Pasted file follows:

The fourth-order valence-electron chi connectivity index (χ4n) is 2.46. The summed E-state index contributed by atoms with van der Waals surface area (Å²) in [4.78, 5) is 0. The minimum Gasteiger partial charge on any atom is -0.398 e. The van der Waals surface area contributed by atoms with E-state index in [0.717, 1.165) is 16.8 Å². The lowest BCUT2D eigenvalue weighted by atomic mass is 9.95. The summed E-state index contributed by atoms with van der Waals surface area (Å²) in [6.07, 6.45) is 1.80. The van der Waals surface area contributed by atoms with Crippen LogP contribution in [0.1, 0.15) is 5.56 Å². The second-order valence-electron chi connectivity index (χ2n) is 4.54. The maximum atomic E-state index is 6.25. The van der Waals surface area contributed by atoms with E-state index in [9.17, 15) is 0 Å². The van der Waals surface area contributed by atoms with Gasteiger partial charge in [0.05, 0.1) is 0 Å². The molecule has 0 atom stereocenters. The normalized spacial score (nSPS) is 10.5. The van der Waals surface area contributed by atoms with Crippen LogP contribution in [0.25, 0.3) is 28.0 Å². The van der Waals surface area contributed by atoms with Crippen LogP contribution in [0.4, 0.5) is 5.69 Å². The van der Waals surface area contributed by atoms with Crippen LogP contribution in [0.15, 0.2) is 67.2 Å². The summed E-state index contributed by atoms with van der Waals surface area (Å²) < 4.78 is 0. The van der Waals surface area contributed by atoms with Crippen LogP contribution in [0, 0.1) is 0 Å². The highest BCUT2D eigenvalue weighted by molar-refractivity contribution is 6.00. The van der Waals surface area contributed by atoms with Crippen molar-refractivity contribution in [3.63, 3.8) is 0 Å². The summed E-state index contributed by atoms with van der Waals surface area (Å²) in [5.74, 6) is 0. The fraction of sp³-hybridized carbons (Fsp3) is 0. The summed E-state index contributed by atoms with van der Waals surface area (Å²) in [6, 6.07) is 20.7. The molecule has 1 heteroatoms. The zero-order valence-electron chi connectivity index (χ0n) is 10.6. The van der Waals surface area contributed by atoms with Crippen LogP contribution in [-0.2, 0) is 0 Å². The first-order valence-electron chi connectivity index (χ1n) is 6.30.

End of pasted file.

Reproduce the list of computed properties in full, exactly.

The fourth-order valence-electron chi connectivity index (χ4n) is 2.46. The summed E-state index contributed by atoms with van der Waals surface area (Å²) in [4.78, 5) is 0. The minimum Gasteiger partial charge on any atom is -0.398 e. The van der Waals surface area contributed by atoms with E-state index in [0.717, 1.165) is 16.8 Å². The lowest BCUT2D eigenvalue weighted by atomic mass is 9.95. The summed E-state index contributed by atoms with van der Waals surface area (Å²) in [6.07, 6.45) is 1.80. The van der Waals surface area contributed by atoms with Crippen LogP contribution in [0.1, 0.15) is 5.56 Å². The second-order valence-electron chi connectivity index (χ2n) is 4.54. The maximum atomic E-state index is 6.25. The van der Waals surface area contributed by atoms with E-state index in [9.17, 15) is 0 Å². The van der Waals surface area contributed by atoms with Gasteiger partial charge in [0.05, 0.1) is 0 Å². The molecule has 0 atom stereocenters. The normalized spacial score (nSPS) is 10.5. The van der Waals surface area contributed by atoms with Crippen LogP contribution in [0.25, 0.3) is 28.0 Å². The van der Waals surface area contributed by atoms with Crippen LogP contribution in [0.4, 0.5) is 5.69 Å². The van der Waals surface area contributed by atoms with Crippen LogP contribution in [0.15, 0.2) is 67.2 Å². The summed E-state index contributed by atoms with van der Waals surface area (Å²) < 4.78 is 0. The van der Waals surface area contributed by atoms with Crippen LogP contribution in [0, 0.1) is 0 Å². The highest BCUT2D eigenvalue weighted by molar-refractivity contribution is 6.00. The van der Waals surface area contributed by atoms with Crippen molar-refractivity contribution in [3.63, 3.8) is 0 Å². The summed E-state index contributed by atoms with van der Waals surface area (Å²) in [5.74, 6) is 0. The fraction of sp³-hybridized carbons (Fsp3) is 0. The summed E-state index contributed by atoms with van der Waals surface area (Å²) in [6, 6.07) is 20.7. The molecule has 1 heteroatoms. The zero-order valence-electron chi connectivity index (χ0n) is 10.6. The van der Waals surface area contributed by atoms with Crippen LogP contribution in [-0.2, 0) is 0 Å². The first-order valence-electron chi connectivity index (χ1n) is 6.30.